Mascagni Cavalleria Rusticana Hengelbrock Prospero PROSP0088

Pietro Mascagni (1863-1945)
Cavalleria Rusticana (Original Version) (1890)
Santuzza, Carolina López Moreno (soprano); Turridu, Giorgio Berrugi (tenor); Alfio, Domen Križaj (baritone); Mamma Lucia, Elisabetta Fiorillo (mezzo-soprano); Lola, Eva Zaïcik (mezzo-soprano)
Balthasar Neumann Choir
Balthasar Neumann Orchestra/Thomas Hengelbrock
rec. 2022, Festspielhaus Baden-Baden, Germany.
Prospero PROSP0088 [75] lists 123 recordings of Cavalleria made live, in the studio, and for film, yet here, for the first time, we have Mascagni’s original conception, without cuts and various transpositions made to accommodate the original cast and chorus. You get an extra verse of Alfio’s aria, some climactic music for the chorus in the drinking song, and various bits and pieces of connective material. It’s certainly interesting to hear, although some restored cuts pass by without much notice. Those not particularly familiar with the score would probably find differences minimal, even though, as the booklet states, roughly 11% of the opera’s music was cut and is here reinstated.

When making these cuts, and especially the transpositions, Mascagni was often acting out of the necessity to procure solid vocalism from his cast of soloists. Mascagni understood, like any good composer, that the performance hinges on more than just the written notes. If members of the cast felt that their vocalism would suffer in a higher tessitura, making transpositions was important in getting the very best results. It is unfortunate then that, despite the reinstated cuts and eliminated transpositions, the poor vocalism of this set mitigates its impact. Just off the top of my head, I can think of at least ten recordings of this opera which better represent the composers dramatic intentions. I suspect if I were to listen to the whole 123 record strong discography, I would find many, many more too.

The soprano singing Santuzza, Carolina López Moreno, has the better voice of the main cast members. But compared to others who have recorded the role, Lina Bruna Rasa (Naxos Historical 8.110714-15), Maria Callas (Warner Classics 2564634090), Giulietta Simionato (Decca 4500162), Fiorenza Cossotto (DG 457 764-2) and more, her performance is both dramatically and vocally compromised. She has little-to-no chest integration, pulling her head voice down into a collapsed, hollow sound to cover the break in the passagio. There are hints of ingolata (artificial darkening of the tone) and the head voice is not covered with proper girare (lifting of the soft palate) meaning that the voice cannot bloom and often loses clarity. She cannot play with her registers to dramatic effect like Lina Bruna Rasa, nor can she colour the text like Callas or summon the vocal beauty and strength of Simionato.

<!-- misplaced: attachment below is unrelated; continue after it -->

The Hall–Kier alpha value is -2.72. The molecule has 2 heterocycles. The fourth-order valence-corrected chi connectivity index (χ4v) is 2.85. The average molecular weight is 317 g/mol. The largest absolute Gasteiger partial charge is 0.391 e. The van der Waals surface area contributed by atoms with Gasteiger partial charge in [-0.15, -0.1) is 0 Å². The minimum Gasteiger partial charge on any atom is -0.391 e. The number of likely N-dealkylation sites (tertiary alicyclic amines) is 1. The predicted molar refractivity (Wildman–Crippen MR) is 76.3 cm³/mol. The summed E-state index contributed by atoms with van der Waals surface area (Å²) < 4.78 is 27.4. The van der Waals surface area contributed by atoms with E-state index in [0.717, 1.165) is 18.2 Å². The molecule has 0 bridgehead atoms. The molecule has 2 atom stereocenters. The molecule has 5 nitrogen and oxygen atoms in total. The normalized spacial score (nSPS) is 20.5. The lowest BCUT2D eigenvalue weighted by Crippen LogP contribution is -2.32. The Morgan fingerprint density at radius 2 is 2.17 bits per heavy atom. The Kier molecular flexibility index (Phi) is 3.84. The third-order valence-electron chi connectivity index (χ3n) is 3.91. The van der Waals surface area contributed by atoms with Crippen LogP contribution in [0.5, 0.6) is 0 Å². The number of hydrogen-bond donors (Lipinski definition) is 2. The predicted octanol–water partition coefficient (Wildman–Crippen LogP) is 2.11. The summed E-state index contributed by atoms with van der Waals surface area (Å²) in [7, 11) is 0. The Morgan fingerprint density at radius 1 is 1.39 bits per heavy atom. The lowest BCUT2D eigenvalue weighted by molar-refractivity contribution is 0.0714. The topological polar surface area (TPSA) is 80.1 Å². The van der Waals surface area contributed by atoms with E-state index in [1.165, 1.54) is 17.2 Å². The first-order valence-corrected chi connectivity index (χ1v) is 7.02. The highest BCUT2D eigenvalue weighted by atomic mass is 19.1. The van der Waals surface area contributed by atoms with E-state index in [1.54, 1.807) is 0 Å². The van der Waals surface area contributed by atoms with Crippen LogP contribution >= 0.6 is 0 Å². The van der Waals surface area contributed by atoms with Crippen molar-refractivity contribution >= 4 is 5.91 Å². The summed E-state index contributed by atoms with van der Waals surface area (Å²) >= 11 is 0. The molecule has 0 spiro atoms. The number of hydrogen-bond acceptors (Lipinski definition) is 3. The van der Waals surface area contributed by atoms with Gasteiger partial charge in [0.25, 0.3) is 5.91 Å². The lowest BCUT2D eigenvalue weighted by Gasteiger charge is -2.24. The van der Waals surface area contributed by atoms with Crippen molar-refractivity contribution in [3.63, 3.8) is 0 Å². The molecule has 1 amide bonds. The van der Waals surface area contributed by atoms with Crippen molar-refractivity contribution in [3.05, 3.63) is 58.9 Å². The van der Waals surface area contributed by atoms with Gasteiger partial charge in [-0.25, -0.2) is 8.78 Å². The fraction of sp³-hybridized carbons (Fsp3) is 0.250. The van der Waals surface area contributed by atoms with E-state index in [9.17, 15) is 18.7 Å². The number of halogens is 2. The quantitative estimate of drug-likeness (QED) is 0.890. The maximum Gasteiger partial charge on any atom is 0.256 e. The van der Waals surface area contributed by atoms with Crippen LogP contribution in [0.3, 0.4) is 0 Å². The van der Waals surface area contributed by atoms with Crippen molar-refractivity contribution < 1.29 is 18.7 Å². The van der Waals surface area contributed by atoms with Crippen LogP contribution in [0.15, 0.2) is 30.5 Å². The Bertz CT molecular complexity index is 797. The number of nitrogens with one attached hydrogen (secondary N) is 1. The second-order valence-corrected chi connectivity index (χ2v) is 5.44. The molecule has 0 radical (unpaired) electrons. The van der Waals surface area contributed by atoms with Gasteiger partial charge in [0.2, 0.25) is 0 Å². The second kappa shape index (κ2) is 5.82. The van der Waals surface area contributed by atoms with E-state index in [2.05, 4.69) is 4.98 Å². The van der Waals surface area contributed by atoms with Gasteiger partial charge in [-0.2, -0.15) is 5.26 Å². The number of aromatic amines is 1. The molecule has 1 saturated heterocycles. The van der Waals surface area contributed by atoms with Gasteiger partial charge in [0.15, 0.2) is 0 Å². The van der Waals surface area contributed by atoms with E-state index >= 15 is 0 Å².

Giorgio Berrugi tries to sing dramatically as Turridu but is laboured, wobbly, and dry of tone. Again, the upper register is not properly covered, there is a lot of excess vocal tension and the results, though obviously intended to be dramatic, sound unconvincing and ugly. On other sets, Beniamino Gigli (Naxos Historical) presents a more elegant Turridu who also has the temperament and piercing tone to do justice to the role. Mario Del Monaco (Decca) is an impressively Stentorian and bullish Turridu and Franco Corelli (MYTO 1MCD031.274) an excitingly masculine one. Countless others including Bergonzi, Melandri, Tucker, Braschi and Di Stefano acquit themselves far better.

The Alfio of Domen Križaj is just as poor. He doesn’t sound imposing in the slightest, his voice is hollow, breathy, and lacks core. In fairness, he is marginally fresher in his earlier scene, but the upper register is forced and constricted. The voice has none of the penetration nor fullness of baritones such as Gino Bechi (Naxos Historical), Giangiacomo Guelfi (MYTO) or Giuseppe Taddei (DG). These singers make something sinister and exciting of the role but sadly, here, it falls totally flat and nowhere more so than in the ideally thrilling duet between Alfio and Santuzza.

Worse still is the Mamma Lucia of Elisabetta Fiorillo which is an unfortunate mess of wobbles and Eva Zaïcik not much better as Lola. The conducting and choral singing is all a bit restrained and light-weight, though at least there is some musicality here. I would still prefer the more red-blooded ensemble work that you find in any of the above-mentioned performances. Sadly, the audio engineering is the finest thing about this recording and with others in perfectly acceptable sound, this is far out of the running. For those looking for a great stereo account then try Serafin with Simionato, Del Monaco and MacNeil on Decca or if you want something more sumptuous but less Italianate conducting-wise there is Karajan with Cossotto, Bergonzi and Taddei on DG. Those not so concerned with sonic limitations will find high drama in Mascagni’s own recording with Bruna Rasa, Gigli and Bechi on Naxos Historical. Or a live performance from La Scala under Gavazzeni featuring Simionato, Corelli and Guelfi available on MYTO or Opera d’Oro OPD1448.

This recording is nice to have for purely scholarly purposes if you’re so enamoured by late nineteenth century verismo works, but as a dramatic performance it doesn’t ever get off the ground. I’m glad someone took the time to prepare a performing edition closer to the composer’s original intentions and I’m well aware of the current difficulties in properly casting almost any opera composed before the 1950s. Still, it seems as though all of Mascagni’s efforts in adapting his opera to create a credible and dramatic stage drama go down the drain when performers do not utilise the technique and idiom that he would have expected from his performers.

Morgan Burroughs

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